Without help addressing the trauma of boys like Ibrahim, experts warn these imprisoned minors could pose a significant security threat to Iraq when released.
“We’re creating new criminals,” said Iraqi lawyer Zyad Saeed. “They’ll get five to 15 years. After that, they’ll go out without a lot of rehabilitation and hate.”
Although private, small-scale programmes exist for Iraqi children traumatised by IS, particularly Yazidis, but there is no nationwide effort to provide psychological support to former recruits.
For more than a year, Saeed and his colleagues at the Baghdad-based Iraqi Law Firm lobbied government agencies to provide reintegration opportunities for detained youth.
As a lawyer who trains judges handling terrorism cases, Saeed has seen firsthand the impact of Iraq’s approach to prosecuting IS-affiliated children.
Everywhere Saeed went – the Iraqi prime minister’s office, the judiciary, the parliament – he heard concern, but no appetite for intervention.
“It’s not a priority of the government,” said Saeed. “There is no strategy. There is no plan.”
Lessons from Pakistan
Lessons may be drawn from Pakistan’s work deprogramming would-be suicide bombers recruited by the Taliban as children.
Since opening its doors in 2009, an army-sponsored deradicalisation centre in the country’s Swat Valley says it has reintegrated more than 230 former child militants with a near-zero recidivism rate.
‘You can’t treat them like an assembly line’
– Feriha Peracha, clinical psychologist
Clinical psychologist Feriha Peracha, who runs the centre, believes her approach could also work with IS recruits.
“I think culturally, Iraq and Pakistan are not that much different,” said Peracha. “Children are children.”
Before beginning treatment, boys under Peracha’s care are individually profiled to understand their push and pull factors. In what is typically a years-long process, the boys receive both academic and “corrective religious education”, and targets are set to get them back into school or find employment.
“It is about having an individualised programme. You can’t treat them like an assembly line,” said Peracha.
She credits the programme’s success to post-treatment monitoring. Twice a month, case managers do in-person follow-ups with the boys in their communities.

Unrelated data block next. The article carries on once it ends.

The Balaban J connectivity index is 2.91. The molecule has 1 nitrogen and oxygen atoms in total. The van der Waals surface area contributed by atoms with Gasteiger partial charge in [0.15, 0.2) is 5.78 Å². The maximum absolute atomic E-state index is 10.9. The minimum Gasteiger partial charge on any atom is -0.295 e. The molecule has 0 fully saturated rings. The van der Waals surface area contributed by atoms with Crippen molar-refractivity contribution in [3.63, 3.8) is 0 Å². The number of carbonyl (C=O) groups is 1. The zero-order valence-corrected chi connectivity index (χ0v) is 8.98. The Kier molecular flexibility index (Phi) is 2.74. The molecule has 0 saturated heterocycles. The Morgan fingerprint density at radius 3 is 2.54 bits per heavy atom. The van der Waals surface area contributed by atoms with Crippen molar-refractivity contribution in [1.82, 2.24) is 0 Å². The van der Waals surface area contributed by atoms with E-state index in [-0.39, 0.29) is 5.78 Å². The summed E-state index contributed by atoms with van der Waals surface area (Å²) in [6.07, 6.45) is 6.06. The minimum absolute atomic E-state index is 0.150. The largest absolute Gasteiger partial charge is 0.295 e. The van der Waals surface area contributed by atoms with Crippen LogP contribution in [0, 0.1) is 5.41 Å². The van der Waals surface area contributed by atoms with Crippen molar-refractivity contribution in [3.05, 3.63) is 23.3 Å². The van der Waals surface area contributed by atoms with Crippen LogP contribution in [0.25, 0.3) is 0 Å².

No such monitoring exists after young men leave the Erbil Women and Children’s Reformatory, and prison officials concede they can only do so much in terms of rehabilitating those who pass through their facility.
“When they arrive, they are totally brainwashed,” one guard told MEE.
When their sentences are up, prison officials make a determination on whether they are fit to be released. Those considered still prone to violence may get extra time added to their sentences.
The stigma of prison
In pushing for reintegration programmes, advocates point out that ideology is rarely the main reason children join armed groups in the first place.
A 2018 United Nations study of child soldiers in Iraq, Syria, Mali and Nigeria found the driving factors were more often peer pressure, family obligation and financial necessity.
As Wissam remembers it, he was not given any choice when IS took him and his friends for training when he was 14 years old.
“I joined for 15 days, but I didn’t hurt anyone,” he said of his time with the group.
Their indoctrination consisted of two weeks of religious education, along with some instruction on how to handle a weapon.
Five years later, Wissam says he doesn’t remember any of what he was taught to believe. He now yearns to return to a regular classroom and finish his secondary education.
But Wissam fears when he leaves this correctional centre in a few months, the IS stigma will follow him home.
“I won’t stay here in Iraq. I will be rearrested if I get released,” he says. “I’m forever branded IS.”
*Names of the detainees have been changed